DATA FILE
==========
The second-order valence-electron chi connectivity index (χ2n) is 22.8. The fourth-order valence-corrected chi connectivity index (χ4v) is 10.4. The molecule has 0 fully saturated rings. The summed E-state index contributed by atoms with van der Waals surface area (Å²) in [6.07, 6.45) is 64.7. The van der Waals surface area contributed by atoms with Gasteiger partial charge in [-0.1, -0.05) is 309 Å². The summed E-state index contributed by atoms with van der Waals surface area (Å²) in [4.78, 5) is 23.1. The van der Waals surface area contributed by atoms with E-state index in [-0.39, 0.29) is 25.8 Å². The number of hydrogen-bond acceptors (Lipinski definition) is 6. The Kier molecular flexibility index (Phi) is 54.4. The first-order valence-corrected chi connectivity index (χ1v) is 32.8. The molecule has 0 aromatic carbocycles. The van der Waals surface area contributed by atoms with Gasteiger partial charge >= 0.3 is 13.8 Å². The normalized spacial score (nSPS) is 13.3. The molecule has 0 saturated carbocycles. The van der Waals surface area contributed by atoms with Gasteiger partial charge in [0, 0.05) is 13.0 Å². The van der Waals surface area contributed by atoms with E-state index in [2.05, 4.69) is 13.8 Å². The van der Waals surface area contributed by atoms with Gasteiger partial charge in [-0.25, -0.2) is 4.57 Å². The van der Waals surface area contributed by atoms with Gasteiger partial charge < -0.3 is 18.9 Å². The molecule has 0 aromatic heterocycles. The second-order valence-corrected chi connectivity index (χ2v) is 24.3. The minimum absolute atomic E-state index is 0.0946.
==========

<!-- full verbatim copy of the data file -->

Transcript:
The second-order valence-electron chi connectivity index (χ2n) is 22.8. The fourth-order valence-corrected chi connectivity index (χ4v) is 10.4. The molecule has 0 fully saturated rings. The summed E-state index contributed by atoms with van der Waals surface area (Å²) in [6.07, 6.45) is 64.7. The van der Waals surface area contributed by atoms with Gasteiger partial charge in [-0.1, -0.05) is 309 Å². The summed E-state index contributed by atoms with van der Waals surface area (Å²) in [4.78, 5) is 23.1. The van der Waals surface area contributed by atoms with E-state index in [-0.39, 0.29) is 25.8 Å². The number of hydrogen-bond acceptors (Lipinski definition) is 6. The Kier molecular flexibility index (Phi) is 54.4. The first-order valence-corrected chi connectivity index (χ1v) is 32.8. The molecule has 0 aromatic carbocycles. The van der Waals surface area contributed by atoms with Gasteiger partial charge >= 0.3 is 13.8 Å². The normalized spacial score (nSPS) is 13.3. The molecule has 0 saturated carbocycles. The van der Waals surface area contributed by atoms with Gasteiger partial charge in [0, 0.05) is 13.0 Å². The van der Waals surface area contributed by atoms with E-state index in [2.05, 4.69) is 13.8 Å². The van der Waals surface area contributed by atoms with Gasteiger partial charge in [-0.25, -0.2) is 4.57 Å². The van der Waals surface area contributed by atoms with Gasteiger partial charge < -0.3 is 18.9 Å². The molecule has 0 aromatic heterocycles. The second-order valence-corrected chi connectivity index (χ2v) is 24.3. The minimum absolute atomic E-state index is 0.0946.